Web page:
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The Monk’s Hell


Father Charbel: the book priest. So Father Joseph called him. Running the library had been his overmastering passion for years now, only rarely sleeping in his room (his cell) due to his habit of sitting up surrounded by books till late into the night. He had left Mosul after the torching of the cathedral library and the reek of burning books had curled up to his nostrils and creased his face with rage. Had he by some chance stumbled across the perpetrator, he would have eaten him alive. He would wake to the ghosts of books and manuscripts and when such visions visited him he would scream like a man possessed, repeating the same phrase over and over:

“Barbarians! Mongols!” It was after this incident that he wrote to Father Joseph in Lebanon, asking that he might come to the Monastery of the Icons, enclosing a report that listed the rare manuscripts and documents that had been destroyed since the Abbasid period. There were the fertile dialogues and debates with the Abbasid Caliphs from the time of Patriarch Timothy. Yes, indeed, Father Joseph, he wrote, muttering to himself: Timothy I, famed as the pioneer of Islamic-Christian dialogue. Timothy’s debates with Al-Mahdi, Al-Rashid, and AlMa’mun, his recommendations on how to resolve the conflict between the Alawites and the Hashemites, documents on the good relations between the Church and the Abbasids, most particularly Al-Ma’mun, who repeatedly visited the monasteries of Mosul with his retinue, and whose arrival once coincided with Easter and so he stayed fifteen days, ordering the monastery to be rebuilt. The chron-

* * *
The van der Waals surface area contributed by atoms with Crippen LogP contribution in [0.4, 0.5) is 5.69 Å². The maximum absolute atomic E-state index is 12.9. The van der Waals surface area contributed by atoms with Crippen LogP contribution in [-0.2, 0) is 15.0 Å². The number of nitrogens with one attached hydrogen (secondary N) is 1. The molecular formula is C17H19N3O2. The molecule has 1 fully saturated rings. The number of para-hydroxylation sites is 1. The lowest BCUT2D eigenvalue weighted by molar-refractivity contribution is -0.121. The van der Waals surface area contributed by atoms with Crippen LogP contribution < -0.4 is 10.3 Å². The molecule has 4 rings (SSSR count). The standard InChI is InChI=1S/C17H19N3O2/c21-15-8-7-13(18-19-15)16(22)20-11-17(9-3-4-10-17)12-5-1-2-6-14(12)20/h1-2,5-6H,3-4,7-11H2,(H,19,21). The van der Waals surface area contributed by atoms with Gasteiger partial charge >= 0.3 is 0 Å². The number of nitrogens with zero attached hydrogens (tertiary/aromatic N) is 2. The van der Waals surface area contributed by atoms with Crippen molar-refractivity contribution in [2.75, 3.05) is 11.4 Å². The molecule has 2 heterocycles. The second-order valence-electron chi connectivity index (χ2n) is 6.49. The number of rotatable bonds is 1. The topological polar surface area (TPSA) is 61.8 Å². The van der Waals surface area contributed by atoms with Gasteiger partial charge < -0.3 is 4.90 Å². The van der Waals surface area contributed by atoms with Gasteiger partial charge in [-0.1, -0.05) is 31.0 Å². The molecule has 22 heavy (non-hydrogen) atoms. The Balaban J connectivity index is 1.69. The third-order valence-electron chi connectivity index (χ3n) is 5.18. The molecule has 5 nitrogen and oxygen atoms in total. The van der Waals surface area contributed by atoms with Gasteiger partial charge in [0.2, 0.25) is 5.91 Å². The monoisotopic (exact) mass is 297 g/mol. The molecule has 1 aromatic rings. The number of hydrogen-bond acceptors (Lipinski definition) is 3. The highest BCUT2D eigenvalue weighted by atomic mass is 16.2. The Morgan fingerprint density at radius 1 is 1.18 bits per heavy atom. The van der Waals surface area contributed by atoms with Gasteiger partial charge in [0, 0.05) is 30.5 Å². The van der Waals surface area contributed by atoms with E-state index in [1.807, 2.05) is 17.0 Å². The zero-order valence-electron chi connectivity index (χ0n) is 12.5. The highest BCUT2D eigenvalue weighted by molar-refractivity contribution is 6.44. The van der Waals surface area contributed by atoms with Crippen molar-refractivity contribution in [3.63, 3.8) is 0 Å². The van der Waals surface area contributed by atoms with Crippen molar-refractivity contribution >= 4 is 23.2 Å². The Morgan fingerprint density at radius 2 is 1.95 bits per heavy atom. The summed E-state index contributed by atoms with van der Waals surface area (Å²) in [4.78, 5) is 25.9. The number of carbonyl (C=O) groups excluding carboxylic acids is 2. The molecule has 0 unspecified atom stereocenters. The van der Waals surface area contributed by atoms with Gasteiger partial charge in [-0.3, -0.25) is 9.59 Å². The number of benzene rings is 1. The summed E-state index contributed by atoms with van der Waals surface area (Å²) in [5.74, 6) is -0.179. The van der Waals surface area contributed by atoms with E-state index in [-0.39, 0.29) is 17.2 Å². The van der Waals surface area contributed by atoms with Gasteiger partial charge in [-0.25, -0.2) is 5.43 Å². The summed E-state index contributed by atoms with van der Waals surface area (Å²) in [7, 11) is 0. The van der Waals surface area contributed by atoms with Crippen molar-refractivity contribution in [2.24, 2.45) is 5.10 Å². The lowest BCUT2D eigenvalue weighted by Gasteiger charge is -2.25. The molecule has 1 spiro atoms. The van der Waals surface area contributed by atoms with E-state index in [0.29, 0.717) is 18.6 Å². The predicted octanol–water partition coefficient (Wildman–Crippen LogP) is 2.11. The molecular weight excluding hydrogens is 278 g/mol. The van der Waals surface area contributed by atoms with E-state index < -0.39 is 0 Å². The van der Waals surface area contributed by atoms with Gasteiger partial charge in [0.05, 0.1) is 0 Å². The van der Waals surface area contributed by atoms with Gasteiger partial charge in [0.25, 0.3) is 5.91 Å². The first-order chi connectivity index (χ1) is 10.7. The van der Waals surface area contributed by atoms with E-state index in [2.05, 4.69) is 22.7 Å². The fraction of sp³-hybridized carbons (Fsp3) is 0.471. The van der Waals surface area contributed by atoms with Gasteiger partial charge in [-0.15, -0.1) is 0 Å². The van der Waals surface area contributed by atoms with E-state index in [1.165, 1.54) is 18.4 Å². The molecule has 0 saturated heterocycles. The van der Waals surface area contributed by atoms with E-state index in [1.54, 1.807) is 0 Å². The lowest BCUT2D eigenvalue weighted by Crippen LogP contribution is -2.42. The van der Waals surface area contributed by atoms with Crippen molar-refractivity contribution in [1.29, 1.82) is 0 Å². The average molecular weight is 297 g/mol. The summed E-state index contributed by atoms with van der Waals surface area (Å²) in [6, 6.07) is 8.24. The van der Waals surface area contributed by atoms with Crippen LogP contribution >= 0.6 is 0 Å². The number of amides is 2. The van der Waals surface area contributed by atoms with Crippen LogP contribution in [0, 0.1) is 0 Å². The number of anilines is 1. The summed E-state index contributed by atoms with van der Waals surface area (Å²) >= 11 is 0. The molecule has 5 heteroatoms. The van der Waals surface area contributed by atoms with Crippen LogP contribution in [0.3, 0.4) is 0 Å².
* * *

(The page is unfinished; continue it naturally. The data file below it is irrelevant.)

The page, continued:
30 BANIPAL 53 – SUMMER 2015

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